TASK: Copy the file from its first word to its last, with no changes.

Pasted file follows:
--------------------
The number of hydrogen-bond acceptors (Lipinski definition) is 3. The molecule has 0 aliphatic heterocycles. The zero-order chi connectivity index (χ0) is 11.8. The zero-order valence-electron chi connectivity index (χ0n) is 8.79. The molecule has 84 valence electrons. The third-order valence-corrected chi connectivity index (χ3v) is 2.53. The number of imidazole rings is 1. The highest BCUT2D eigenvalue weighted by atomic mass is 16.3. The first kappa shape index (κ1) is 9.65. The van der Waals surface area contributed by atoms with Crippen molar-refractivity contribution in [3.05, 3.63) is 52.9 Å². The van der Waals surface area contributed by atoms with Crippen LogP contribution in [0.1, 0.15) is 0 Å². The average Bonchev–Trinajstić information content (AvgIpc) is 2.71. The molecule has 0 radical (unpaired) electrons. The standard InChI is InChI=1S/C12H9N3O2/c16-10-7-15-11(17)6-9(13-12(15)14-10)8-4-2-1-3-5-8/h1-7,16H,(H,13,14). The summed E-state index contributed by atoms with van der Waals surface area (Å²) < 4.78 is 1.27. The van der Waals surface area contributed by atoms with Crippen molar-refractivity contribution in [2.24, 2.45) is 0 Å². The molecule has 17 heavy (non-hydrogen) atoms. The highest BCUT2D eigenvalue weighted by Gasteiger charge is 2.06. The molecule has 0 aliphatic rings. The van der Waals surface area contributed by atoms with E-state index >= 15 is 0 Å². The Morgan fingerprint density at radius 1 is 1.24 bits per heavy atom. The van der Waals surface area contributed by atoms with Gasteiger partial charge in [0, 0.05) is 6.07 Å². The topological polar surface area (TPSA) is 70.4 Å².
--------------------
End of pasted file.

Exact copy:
The number of hydrogen-bond acceptors (Lipinski definition) is 3. The molecule has 0 aliphatic heterocycles. The zero-order chi connectivity index (χ0) is 11.8. The zero-order valence-electron chi connectivity index (χ0n) is 8.79. The molecule has 84 valence electrons. The third-order valence-corrected chi connectivity index (χ3v) is 2.53. The number of imidazole rings is 1. The highest BCUT2D eigenvalue weighted by atomic mass is 16.3. The first kappa shape index (κ1) is 9.65. The van der Waals surface area contributed by atoms with Crippen molar-refractivity contribution in [3.05, 3.63) is 52.9 Å². The van der Waals surface area contributed by atoms with Crippen LogP contribution in [0.1, 0.15) is 0 Å². The average Bonchev–Trinajstić information content (AvgIpc) is 2.71. The molecule has 0 radical (unpaired) electrons. The standard InChI is InChI=1S/C12H9N3O2/c16-10-7-15-11(17)6-9(13-12(15)14-10)8-4-2-1-3-5-8/h1-7,16H,(H,13,14). The summed E-state index contributed by atoms with van der Waals surface area (Å²) < 4.78 is 1.27. The van der Waals surface area contributed by atoms with Crippen molar-refractivity contribution in [2.24, 2.45) is 0 Å². The molecule has 17 heavy (non-hydrogen) atoms. The highest BCUT2D eigenvalue weighted by Gasteiger charge is 2.06. The molecule has 0 aliphatic rings. The van der Waals surface area contributed by atoms with E-state index >= 15 is 0 Å². The Morgan fingerprint density at radius 1 is 1.24 bits per heavy atom. The van der Waals surface area contributed by atoms with Gasteiger partial charge in [0, 0.05) is 6.07 Å². The topological polar surface area (TPSA) is 70.4 Å².